The fourth hint is this: If you wish to preach simply, use a direct style. What do I mean by this? I mean the practice and custom of saying "I" and "you." When a man takes up this style of preaching, he is often told that he is conceited and egotistical. The result is that many preachers are never direct, and always think it very humble and modest and becoming to say "we." But remember good Bishop Villiers saying that "we" was a word kings and corporations should use, and they alone, but that parish clergymen should always talk of "I" and "you." I endorse that saying with all my heart. I declare I never can understand what the famous pulpit "we" means. Does the preacher who all through his sermon keeps saying "we" mean himself and the bishop? or himself and the Church? or himself and the congregation? or himself and the Early Fathers? or himself and the Reformers? or himself and all the wise men in the world? or, after all, does he only mean myself, plain "John Smith" or "Thomas Jones"? If he only means himself, what earthly reason can he give for using the plural number, and not saying simply and plainly "I"? When he visits his parishioners, or sits by a sick-bed, or catechises his school, or orders bread at the baker's, or meat at the butcher's, he does not say "we," but "I." Why, then, I should like to know, can he not say "I" in the pulpit? What right has he, as a modest man, to speak for any one but himself? Why not stand up on Sunday and say, "Reading in the Word of God, I have found a text containing such things as these, and I come to set them before you"?

    Many people, I am sure, do not understand what the preacher's "we" means. The expression leaves them in a kind of fog. If you say, "I, your rector; I, your vicar; I, the curate of the parish," come here to talk of something that concerns your soul, something you should believe, something you should do--you are at any rate understood. But if you begin to talk in the vague plural number of what "we" ought to do, many of your hearers do not know what you are driving at, and whether you are speaking to yourself or them. I charge and entreat my younger brethren in the ministry not to forget this point. Do try to be as direct as possible. Never mind what people say of you. In this particular do not imitate Chalmers, or Melville, or certain other living pulpit celebrities. Never say "we" when you mean "I." The more you get into the habit of talking plainly to the people, in the first person singular, as old Bishop Latimer did, the simpler will your sermon be, and the more easily understood.

    George Whitefield, the greatest evangelist that ever set foot on American soil, had some distinctives that will help us. One author said of Whitefield's preaching:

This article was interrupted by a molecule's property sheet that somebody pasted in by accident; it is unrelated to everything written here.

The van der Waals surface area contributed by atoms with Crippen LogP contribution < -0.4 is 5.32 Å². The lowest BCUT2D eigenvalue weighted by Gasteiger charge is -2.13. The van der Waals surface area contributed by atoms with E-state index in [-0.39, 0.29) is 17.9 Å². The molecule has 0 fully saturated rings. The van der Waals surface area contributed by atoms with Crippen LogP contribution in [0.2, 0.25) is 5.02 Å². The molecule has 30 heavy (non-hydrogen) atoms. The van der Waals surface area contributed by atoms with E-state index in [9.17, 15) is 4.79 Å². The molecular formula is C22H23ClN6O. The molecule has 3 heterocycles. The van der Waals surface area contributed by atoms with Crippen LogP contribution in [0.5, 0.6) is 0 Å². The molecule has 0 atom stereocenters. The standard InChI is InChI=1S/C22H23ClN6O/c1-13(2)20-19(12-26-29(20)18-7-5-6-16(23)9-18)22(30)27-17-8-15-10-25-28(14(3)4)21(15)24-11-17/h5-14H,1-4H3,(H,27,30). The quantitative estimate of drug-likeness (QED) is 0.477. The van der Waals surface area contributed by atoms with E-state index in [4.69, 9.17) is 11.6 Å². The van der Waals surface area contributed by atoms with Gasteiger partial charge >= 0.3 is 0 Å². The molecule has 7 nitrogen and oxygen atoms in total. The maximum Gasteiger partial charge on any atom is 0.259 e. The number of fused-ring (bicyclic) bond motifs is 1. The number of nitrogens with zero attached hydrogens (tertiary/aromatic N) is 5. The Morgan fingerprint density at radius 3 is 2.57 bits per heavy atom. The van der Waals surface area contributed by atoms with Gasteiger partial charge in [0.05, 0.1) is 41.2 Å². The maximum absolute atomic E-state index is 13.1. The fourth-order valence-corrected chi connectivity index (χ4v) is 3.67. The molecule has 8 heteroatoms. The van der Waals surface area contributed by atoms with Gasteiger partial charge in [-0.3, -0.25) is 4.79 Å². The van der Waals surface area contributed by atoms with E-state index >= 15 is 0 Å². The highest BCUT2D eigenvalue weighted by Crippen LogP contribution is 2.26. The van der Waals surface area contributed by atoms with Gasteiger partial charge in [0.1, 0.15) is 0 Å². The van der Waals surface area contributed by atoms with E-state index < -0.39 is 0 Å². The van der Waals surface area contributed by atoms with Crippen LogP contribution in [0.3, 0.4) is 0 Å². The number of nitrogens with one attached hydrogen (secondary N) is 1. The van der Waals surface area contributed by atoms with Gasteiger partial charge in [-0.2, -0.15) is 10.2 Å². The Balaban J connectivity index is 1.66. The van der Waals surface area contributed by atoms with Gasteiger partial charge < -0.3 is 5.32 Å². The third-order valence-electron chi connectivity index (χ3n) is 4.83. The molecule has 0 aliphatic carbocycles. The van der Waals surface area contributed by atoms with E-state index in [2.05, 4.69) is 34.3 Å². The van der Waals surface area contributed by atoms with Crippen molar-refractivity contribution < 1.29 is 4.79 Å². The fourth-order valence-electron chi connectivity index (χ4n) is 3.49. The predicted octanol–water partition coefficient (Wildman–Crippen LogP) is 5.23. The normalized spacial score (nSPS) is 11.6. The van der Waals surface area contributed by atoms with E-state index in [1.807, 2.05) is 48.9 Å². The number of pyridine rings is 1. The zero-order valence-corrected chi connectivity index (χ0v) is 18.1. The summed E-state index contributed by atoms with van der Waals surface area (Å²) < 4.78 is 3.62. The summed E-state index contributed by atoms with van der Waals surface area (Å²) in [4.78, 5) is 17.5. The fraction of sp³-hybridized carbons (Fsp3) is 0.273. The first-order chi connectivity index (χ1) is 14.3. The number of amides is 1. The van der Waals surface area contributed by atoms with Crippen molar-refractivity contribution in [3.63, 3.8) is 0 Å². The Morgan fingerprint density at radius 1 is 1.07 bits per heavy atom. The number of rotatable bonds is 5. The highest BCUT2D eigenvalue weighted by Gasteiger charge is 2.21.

William Perkins, one of the great puritan fathers, in a Treatise, The Art of Prophesying (preaching) had a chapter entitled "How To Use And Apply Doctrine".

      The ways of application are chiefly seven, according to the different conditions of the people, which is seven-fold:

  1. UNBELIEVERS, who are both ignorant and unteachable.

    To these men the Catechism must be delivered. Acts 18:25, Apollos was the way of the Lord. Perkins was very strong on this point. He said, "The catechism is the doctrine of the foundation of Christian religion, briefly propounded for the help of the understanding and memory, in questions and answers made by lively voice."

        The matter therefore, of the catechism, is the foundation of religion.

    In such the foundation of repentance ought to be stirred up, that is to say, a certain sorrow which is according to God. Sorrow according to God, is a grief for sin simply because it is sin. Under this point Perkins tells how to use the Law to stir up the heart.

    "Here we must very diligently consider whether their humiliation be complete and sound, or but begun, and but light, or slight; lest that he or they, receive comfort sooner than is meet, should afterwards wax more hard, like iron, which being cast into the furnace, becomes exceedingly hard, after it is once cold."

        In reading Jeremiah, chapter 6:13, 14, I noted again one of the marks of the false prophets is just this point, "Even unto the priest every one dealeth falsely, they have healed also the hurt of the daughters of my people slightly, saying peace, peace, when there is no peace."

    He points out how these must be built up (expository preaching).

    Falling is either in faith or manners.

    If the preacher is aware of these different kinds of hearers he will be balanced in doctrinal preaching.

    Let me close with a question from the Larger Catechism:

      Question--How is the word of God to be preached by those that are called thereunto?

      Answer--They that are called to labor in the ministry of the word, are to preach sound doctrine, diligently, in season and out of season; plainly, not in the enticing words of man's wisdom, but in demonstration of the Spirit, and of power; faithfully, making known the whole counsel of God: wisely, applying themselves to the necessities and capacities of the hearers; zealously, with fervent love to God and the souls of his people; sincerely, aiming at His glory, and their conversion, edification, and salvation.

      Note carefully the six areas emphasized in this answer:

  1. Diligently--The Scripture, in speaking of Apollos, who was an eloquent speaker says, Acts 18:25 (KJV) "This man was instructed in the way of the Lord; and being fervent in the spirit, he spake and taught diligently the things of the Lord, ...."

  2. Plainly--1 Cor. 2:4--see the pattern of a faithful minister, "And my speech and my preaching was not with enticing words of man's wisdom but in demonstration of the Spirit and of power."

  3. Faithfully--making known the whole counsel of God (expository).

    Jer. 23:28, "He that hath my Word, let him speak faithfully."

    1 Cor. 4:1,2 "Let a man so account of us, as of the ministers of Christ, and stewards of the mysteries of God. Moreover, it is required in stewards, that a man be found faithful."

  4. Wisely--Col. 1:28, "When we preach, warning every man, and teaching every man in all wisdom."

  5. Zealously--with fervent love to God, and the souls of His people.

    2 Cor. 4:14, "For the love of Christ constraineth...." This is heavenly fire.

  6. Sincerely--2 Cor. 2:17, "For we are not as many, which corrupt the word of God: but as of sincerity, but as of God, in the sight of God speak we in Christ."